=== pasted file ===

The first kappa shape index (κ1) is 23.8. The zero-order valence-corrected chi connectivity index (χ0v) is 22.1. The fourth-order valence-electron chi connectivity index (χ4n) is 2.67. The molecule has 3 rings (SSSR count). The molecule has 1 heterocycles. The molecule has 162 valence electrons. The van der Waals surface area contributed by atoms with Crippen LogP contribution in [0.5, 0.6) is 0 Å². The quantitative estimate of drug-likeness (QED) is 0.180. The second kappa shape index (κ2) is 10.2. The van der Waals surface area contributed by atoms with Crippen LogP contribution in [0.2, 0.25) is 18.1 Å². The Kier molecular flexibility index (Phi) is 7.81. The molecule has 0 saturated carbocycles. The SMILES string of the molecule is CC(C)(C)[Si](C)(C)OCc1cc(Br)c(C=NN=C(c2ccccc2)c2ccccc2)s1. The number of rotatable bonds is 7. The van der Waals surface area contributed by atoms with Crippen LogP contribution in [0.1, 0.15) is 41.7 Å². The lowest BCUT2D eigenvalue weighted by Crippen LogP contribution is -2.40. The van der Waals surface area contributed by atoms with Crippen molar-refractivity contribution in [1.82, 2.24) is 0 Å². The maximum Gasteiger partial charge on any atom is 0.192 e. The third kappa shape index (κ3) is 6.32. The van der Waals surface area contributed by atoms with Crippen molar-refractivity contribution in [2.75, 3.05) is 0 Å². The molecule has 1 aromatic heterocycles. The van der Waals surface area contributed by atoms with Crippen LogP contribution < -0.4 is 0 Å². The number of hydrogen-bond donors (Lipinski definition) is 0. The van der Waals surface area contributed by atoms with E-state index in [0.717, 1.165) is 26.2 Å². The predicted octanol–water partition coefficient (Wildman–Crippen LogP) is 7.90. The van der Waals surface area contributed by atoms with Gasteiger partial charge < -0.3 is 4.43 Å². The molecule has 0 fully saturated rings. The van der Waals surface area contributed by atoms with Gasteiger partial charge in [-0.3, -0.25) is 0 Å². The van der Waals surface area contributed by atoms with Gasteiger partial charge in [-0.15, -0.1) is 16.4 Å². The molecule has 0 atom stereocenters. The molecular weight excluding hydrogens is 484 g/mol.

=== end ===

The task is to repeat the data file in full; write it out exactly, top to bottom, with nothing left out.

The first kappa shape index (κ1) is 23.8. The zero-order valence-corrected chi connectivity index (χ0v) is 22.1. The fourth-order valence-electron chi connectivity index (χ4n) is 2.67. The molecule has 3 rings (SSSR count). The molecule has 1 heterocycles. The molecule has 162 valence electrons. The van der Waals surface area contributed by atoms with Crippen LogP contribution in [0.5, 0.6) is 0 Å². The quantitative estimate of drug-likeness (QED) is 0.180. The second kappa shape index (κ2) is 10.2. The van der Waals surface area contributed by atoms with Crippen LogP contribution in [0.2, 0.25) is 18.1 Å². The Kier molecular flexibility index (Phi) is 7.81. The molecule has 0 saturated carbocycles. The SMILES string of the molecule is CC(C)(C)[Si](C)(C)OCc1cc(Br)c(C=NN=C(c2ccccc2)c2ccccc2)s1. The number of rotatable bonds is 7. The van der Waals surface area contributed by atoms with Crippen LogP contribution in [0.1, 0.15) is 41.7 Å². The lowest BCUT2D eigenvalue weighted by Crippen LogP contribution is -2.40. The van der Waals surface area contributed by atoms with Crippen molar-refractivity contribution in [1.82, 2.24) is 0 Å². The maximum Gasteiger partial charge on any atom is 0.192 e. The third kappa shape index (κ3) is 6.32. The van der Waals surface area contributed by atoms with Crippen molar-refractivity contribution in [2.75, 3.05) is 0 Å². The molecule has 1 aromatic heterocycles. The van der Waals surface area contributed by atoms with Crippen LogP contribution < -0.4 is 0 Å². The number of hydrogen-bond donors (Lipinski definition) is 0. The van der Waals surface area contributed by atoms with E-state index in [0.717, 1.165) is 26.2 Å². The predicted octanol–water partition coefficient (Wildman–Crippen LogP) is 7.90. The van der Waals surface area contributed by atoms with Gasteiger partial charge < -0.3 is 4.43 Å². The molecule has 0 fully saturated rings. The van der Waals surface area contributed by atoms with Gasteiger partial charge in [-0.3, -0.25) is 0 Å². The van der Waals surface area contributed by atoms with Gasteiger partial charge in [-0.15, -0.1) is 16.4 Å². The molecule has 0 atom stereocenters. The molecular weight excluding hydrogens is 484 g/mol.